Some of the monitoring projects involved are highlighted in the story and they include, Project Owl, Ukrainian Radio Watchers, ShadowBreak and NSRIC (Number Stations Research and Information Center). We are also aware of at least one other organization attempting to record communications within Ukraine as well that may be making use of RTL-SDRs, HackRFs and other SDRs.
Over on Facebook Job Geheniau has recently described his success in detecting interstellar high-velocity clouds with his telescope consisting of a 1.8 meter dish, amplifiers, band pass filters, and an RTL-SDR.
High-velocity clouds or HVC's are areas of interstellar gas that are moving at very high velocities relative to that of the galactic rotation.
His latest post about detecting high velocity clouds reads:
CIII High Velocity Cloud detected with 1.8 meter JRT.
The receiver was a RTLSDR connected to some amplifiers, band pass filter and a 1.8 meter dish.
HIGH VELOCITY CLOUD CIII with JRT (Job’s Radio Telescope)
Wikipedia: “High-velocity clouds (HVCs) are large collections of gas found throughout the galactic halo of the Milky Way. These clouds of gas can be massive in size, some on the order of millions of times the mass of the Sun and cover large portions of the sky. They have been observed in the Milky Way's halo and within other nearby galaxies.
HVCs are important to the understanding of galactic evolution because they account for a large amount of baryonic matter in the galactic halo. In addition, as these clouds fall into the disk of the galaxy, they add material that can form stars in addition to the dilute star forming material already present in the disk. This new material aids in maintaining the star formation rate (SFR) of the galaxy.
The origins of the HVCs are still in question. No one theory explains all of the HVCs in the galaxy. However, it is known that some HVCs are probably spawned by interactions between the Milky Way and satellite galaxies, such as the Large and Small Magellanic Clouds (LMC and SMC, respectively) which produce a well-known complex of HVCs called the Magellanic Stream. Because of the various possible mechanisms that could potentially produce HVCs, there are still many questions surrounding HVCs for researchers to study.”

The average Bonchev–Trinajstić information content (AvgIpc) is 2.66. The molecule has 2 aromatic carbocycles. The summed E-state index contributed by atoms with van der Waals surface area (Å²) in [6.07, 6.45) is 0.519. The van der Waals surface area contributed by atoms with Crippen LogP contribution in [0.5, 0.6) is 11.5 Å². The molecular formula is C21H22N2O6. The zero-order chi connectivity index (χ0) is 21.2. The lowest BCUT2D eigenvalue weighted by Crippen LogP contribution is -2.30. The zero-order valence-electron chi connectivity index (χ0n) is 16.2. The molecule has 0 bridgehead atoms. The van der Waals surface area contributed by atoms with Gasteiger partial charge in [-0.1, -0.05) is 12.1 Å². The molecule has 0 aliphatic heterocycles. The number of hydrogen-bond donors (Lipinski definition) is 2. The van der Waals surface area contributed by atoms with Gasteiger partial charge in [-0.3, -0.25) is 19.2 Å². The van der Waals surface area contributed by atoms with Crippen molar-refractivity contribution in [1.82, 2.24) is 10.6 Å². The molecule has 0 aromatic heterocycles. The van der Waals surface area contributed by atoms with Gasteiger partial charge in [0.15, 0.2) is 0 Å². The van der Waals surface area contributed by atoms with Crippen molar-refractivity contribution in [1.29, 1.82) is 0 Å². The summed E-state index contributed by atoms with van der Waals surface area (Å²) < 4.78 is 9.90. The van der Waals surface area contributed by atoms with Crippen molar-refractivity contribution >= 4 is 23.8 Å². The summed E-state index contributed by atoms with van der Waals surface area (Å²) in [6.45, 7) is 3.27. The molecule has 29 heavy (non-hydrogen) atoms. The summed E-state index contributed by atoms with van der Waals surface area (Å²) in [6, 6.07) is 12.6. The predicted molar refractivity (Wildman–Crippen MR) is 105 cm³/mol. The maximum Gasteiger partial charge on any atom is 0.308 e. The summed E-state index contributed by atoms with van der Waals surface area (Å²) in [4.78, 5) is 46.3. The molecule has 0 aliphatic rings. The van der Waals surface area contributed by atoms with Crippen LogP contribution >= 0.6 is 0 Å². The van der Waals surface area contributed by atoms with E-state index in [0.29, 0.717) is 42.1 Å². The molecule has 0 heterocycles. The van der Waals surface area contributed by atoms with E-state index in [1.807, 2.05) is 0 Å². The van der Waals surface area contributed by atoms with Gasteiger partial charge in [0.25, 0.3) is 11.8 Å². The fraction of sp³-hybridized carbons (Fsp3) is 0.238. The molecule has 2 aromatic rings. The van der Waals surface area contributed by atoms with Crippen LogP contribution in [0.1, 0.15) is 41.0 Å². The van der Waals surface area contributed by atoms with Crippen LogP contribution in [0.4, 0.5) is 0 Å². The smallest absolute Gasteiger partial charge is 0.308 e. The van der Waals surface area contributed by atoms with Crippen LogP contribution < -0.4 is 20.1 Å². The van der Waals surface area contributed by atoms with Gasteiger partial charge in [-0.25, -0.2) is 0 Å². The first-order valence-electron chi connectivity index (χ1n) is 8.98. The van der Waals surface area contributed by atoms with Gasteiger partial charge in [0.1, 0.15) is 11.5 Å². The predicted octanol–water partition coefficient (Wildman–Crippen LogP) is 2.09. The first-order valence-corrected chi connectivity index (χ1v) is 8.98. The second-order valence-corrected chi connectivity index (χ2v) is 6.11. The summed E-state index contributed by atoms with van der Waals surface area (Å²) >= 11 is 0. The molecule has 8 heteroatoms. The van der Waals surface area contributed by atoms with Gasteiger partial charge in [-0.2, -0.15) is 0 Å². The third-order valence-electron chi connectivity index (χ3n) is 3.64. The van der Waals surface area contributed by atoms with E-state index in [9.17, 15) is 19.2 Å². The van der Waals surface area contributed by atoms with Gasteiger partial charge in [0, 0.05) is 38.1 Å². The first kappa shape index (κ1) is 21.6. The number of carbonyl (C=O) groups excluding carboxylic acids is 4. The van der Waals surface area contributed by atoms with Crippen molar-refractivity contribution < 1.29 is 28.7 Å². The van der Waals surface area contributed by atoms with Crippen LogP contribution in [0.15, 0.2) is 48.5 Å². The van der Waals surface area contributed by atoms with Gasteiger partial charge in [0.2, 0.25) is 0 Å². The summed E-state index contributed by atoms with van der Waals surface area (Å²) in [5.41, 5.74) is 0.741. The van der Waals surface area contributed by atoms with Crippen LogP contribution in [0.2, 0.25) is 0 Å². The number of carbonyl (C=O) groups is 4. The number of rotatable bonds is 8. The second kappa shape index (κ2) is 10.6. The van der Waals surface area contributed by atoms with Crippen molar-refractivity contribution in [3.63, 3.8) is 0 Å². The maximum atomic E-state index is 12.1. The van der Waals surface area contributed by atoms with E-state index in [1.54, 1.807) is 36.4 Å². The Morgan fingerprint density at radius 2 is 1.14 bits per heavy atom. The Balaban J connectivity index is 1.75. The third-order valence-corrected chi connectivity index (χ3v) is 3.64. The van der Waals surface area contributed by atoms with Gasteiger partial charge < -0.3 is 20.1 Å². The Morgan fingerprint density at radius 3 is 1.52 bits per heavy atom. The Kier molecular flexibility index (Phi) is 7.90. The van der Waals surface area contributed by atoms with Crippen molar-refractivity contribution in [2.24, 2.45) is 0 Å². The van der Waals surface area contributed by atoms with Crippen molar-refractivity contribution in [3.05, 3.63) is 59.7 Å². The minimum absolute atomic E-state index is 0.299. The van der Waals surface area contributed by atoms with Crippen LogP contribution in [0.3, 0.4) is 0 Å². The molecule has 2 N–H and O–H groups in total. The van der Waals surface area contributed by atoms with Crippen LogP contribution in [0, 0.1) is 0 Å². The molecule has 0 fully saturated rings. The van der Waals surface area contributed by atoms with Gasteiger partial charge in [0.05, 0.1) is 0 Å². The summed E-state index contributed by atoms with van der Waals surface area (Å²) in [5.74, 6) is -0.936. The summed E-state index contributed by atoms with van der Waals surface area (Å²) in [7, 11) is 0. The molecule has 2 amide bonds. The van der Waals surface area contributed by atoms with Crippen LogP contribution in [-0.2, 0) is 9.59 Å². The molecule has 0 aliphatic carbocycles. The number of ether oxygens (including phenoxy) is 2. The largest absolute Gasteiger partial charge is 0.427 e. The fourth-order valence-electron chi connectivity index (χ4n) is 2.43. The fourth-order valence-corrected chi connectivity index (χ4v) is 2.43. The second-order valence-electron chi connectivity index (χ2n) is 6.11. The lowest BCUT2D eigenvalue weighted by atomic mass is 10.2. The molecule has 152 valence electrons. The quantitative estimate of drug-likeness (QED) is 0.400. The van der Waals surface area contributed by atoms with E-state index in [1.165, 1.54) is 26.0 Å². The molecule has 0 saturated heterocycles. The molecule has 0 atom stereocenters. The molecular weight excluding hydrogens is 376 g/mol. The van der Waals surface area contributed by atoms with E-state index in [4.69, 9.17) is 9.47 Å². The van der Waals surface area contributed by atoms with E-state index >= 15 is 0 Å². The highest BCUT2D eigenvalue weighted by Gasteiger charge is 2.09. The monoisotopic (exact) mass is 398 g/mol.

For JRT the High Velocity Clouds are pretty hard to detect.
The Anti Center Complex is the easiest which I detected earlier last year.
This week I tried C III. It’s at Galactic Coordinates 120 50 and has a Vlsr of -140 km/s. You can find it on the chart:
In the simulation it looks like this:
Pay attention the low Brightness Temperature (0.3 Kelvin) compared for instance with Deneb (80 Kelvin)! Pretty hard to detect with my dish.
With JRT I did a 4 hour exposure (also 4 hours of Darks in the neighborhood) at 1420.405 MHz.
The new Feed I built is very good and has a perfect ‘pitch’ at gain 25 dB.
The final result for High Velocity Cloud CIII with my 1.8 meter dish:
On this weeks SignalsEverywhere episode, Sarah demonstrates and shows us how to use the SDR++ Server, which was released as a beta earlier this year. SDR++ Server is similar to software like rtl_tcp, and Spyserver as it allows us to connect to a remote networked SDR like an RTL-SDR. Compared to rtl_tcp and Spyserver however, SDR++ Server has a huge advantage in that it is compatible with almost any SDR, and enables the full range of control options for RTL-SDRs.
In the video Sarah shows us how to activate the SDR++ server module and how to connect to a remote RTL-SDR running the SDR++ server on a Raspberry Pi. She goes on to show how to connect to other SDRs running on the Raspberry Pi as well, such as the SDRplay RSP Duo, LimeSDR, Airspy R2 and Airspy HF+ Discovery. Finally she goes on to show how to set up the server on Windows and a Raspberry Pi.
SDR++ Server | Remote RTL-SDR SDRPlay LimeSDR AirSpy and More! | Raspberry Pi and Windows Setup Tut